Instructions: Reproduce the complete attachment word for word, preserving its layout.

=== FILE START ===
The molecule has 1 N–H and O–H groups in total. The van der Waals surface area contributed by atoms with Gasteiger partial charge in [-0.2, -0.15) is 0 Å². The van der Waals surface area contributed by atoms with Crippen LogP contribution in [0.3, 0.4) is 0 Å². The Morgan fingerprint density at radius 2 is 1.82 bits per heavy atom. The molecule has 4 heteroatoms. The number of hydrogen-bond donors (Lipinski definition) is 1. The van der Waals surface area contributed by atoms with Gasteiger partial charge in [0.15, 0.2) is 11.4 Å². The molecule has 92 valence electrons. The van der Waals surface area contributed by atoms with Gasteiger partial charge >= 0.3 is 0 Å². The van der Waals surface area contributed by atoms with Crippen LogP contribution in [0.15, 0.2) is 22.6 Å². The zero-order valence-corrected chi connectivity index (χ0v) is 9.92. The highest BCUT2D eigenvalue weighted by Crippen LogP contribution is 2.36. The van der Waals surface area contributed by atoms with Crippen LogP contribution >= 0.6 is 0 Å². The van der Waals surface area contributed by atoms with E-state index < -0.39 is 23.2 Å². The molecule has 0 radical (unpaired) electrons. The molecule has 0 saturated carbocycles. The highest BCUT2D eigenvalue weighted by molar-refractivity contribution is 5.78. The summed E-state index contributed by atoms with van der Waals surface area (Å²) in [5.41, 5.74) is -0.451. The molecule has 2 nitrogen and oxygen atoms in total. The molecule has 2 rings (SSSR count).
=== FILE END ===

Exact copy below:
The molecule has 1 N–H and O–H groups in total. The van der Waals surface area contributed by atoms with Gasteiger partial charge in [-0.2, -0.15) is 0 Å². The van der Waals surface area contributed by atoms with Crippen LogP contribution in [0.3, 0.4) is 0 Å². The Morgan fingerprint density at radius 2 is 1.82 bits per heavy atom. The molecule has 4 heteroatoms. The number of hydrogen-bond donors (Lipinski definition) is 1. The van der Waals surface area contributed by atoms with Gasteiger partial charge in [0.15, 0.2) is 11.4 Å². The molecule has 92 valence electrons. The van der Waals surface area contributed by atoms with Gasteiger partial charge >= 0.3 is 0 Å². The van der Waals surface area contributed by atoms with Crippen LogP contribution in [0.15, 0.2) is 22.6 Å². The zero-order valence-corrected chi connectivity index (χ0v) is 9.92. The highest BCUT2D eigenvalue weighted by Crippen LogP contribution is 2.36. The van der Waals surface area contributed by atoms with Crippen LogP contribution >= 0.6 is 0 Å². The van der Waals surface area contributed by atoms with E-state index < -0.39 is 23.2 Å². The molecule has 0 radical (unpaired) electrons. The molecule has 0 saturated carbocycles. The highest BCUT2D eigenvalue weighted by molar-refractivity contribution is 5.78. The summed E-state index contributed by atoms with van der Waals surface area (Å²) in [5.41, 5.74) is -0.451. The molecule has 2 nitrogen and oxygen atoms in total. The molecule has 2 rings (SSSR count).